by Thomas Kuryura
Here at Just Digital we created a new Management 3.0 experiment. We are an IT company that works with data management. We have grown from ten to 50 people in just the last couple of years, and, through it all, we’ve tried to keep the organization within an organic model. As the company has grown, some problems have surfaced. Our biggest challenges this year has been with job titles. Three major problems surfaced:
- Some collaborators have a clear goal in their minds, (ie, being a great developer) but at the same time they had problems creating a good plan on how to get there.
- Other more senior team members feel that they’ve learned enough from software development and expressed that they felt they should became a “Manager” or an “Architect,” based on big company paradigm of the “Career Plan Hierarchy Model.” We don’t agree to creating a hierarchy out of nowhere and we don’t want traditional management.
- The last problem we faced: some developers wanted to leave the development role, but for different reasons–they were not seeing opportunities to learn. They had their eyes on that invisible career ladder because market dictates that the Product Owner and Scrum Master roles pays better compensation. Our opinion here was clear: we don’t agree with horrible concept from past “Project Management.”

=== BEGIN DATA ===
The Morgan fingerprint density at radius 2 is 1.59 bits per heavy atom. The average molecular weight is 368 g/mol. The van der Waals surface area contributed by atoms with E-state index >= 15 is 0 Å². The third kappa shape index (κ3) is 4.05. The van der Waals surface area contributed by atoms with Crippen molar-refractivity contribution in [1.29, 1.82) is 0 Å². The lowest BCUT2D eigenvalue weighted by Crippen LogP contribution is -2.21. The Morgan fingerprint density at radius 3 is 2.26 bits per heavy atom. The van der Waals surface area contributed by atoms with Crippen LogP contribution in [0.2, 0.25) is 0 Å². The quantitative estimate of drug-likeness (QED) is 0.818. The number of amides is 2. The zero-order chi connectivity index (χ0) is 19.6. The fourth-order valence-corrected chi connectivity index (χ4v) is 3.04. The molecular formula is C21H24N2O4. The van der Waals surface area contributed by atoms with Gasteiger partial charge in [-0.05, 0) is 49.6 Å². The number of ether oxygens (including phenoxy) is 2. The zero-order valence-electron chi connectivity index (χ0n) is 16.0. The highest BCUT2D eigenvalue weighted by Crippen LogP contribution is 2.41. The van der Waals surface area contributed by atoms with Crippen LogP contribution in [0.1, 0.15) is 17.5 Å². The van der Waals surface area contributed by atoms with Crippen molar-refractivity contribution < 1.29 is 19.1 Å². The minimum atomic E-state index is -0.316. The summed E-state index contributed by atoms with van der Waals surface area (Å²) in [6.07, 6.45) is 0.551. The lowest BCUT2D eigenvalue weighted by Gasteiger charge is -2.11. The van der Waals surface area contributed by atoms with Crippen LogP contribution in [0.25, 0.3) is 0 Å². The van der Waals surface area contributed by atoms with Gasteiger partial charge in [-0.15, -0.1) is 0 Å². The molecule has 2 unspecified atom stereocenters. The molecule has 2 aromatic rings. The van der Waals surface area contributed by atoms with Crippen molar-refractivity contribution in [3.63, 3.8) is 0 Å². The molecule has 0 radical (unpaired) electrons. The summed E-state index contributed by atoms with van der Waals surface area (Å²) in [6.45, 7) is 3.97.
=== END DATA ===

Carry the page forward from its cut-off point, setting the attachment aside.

Redefining purpose of job titles
Our first step was to explain to collaborators that job titles and salaries are not the same thing. It is not imperative that a Scrum Master has more capacity to get better compensation plans than a Developer. More than a role, what dictates the collaborator’s salary is his reputation among his peers. Who gets better salaries in the company are known as the collaborators.
We explained this in a company-wide meeting.
‘Create Your Own Role’ workshops
The second and more important action was to create a small workshop, called: “Create your own role,” where any collaborator with her peers’ help can create her own informal job title. The workshop, in fact, was quite simple:
We have split the audience in small groups of four to six participants.
Every participant grabs a page with two big images of the “Toyota T Model” with a title as “Past” and “Present/Future.”
The participant writes in the image “Past” some skills in the corresponding spaces:
- Write your career skills. What are you specialized in? What do you like spending time doing?
- What have you studied or tried in the past but didn’t dig deep because you didn’t like it?
After that, the participant writes in the image “Present/Future” in the corresponding spaces:
- What you’ve been studying inside the company, something that you like and is pretty sure that you’ll keep learning for a while?
- What you’ve been studying but you’re pretty sure that you’re not going to apply into your work?
After completing both images the participant is invited to share with the team, by way of storytelling his career to his team.
Get to know more practices at a Management 3.0 Workshop: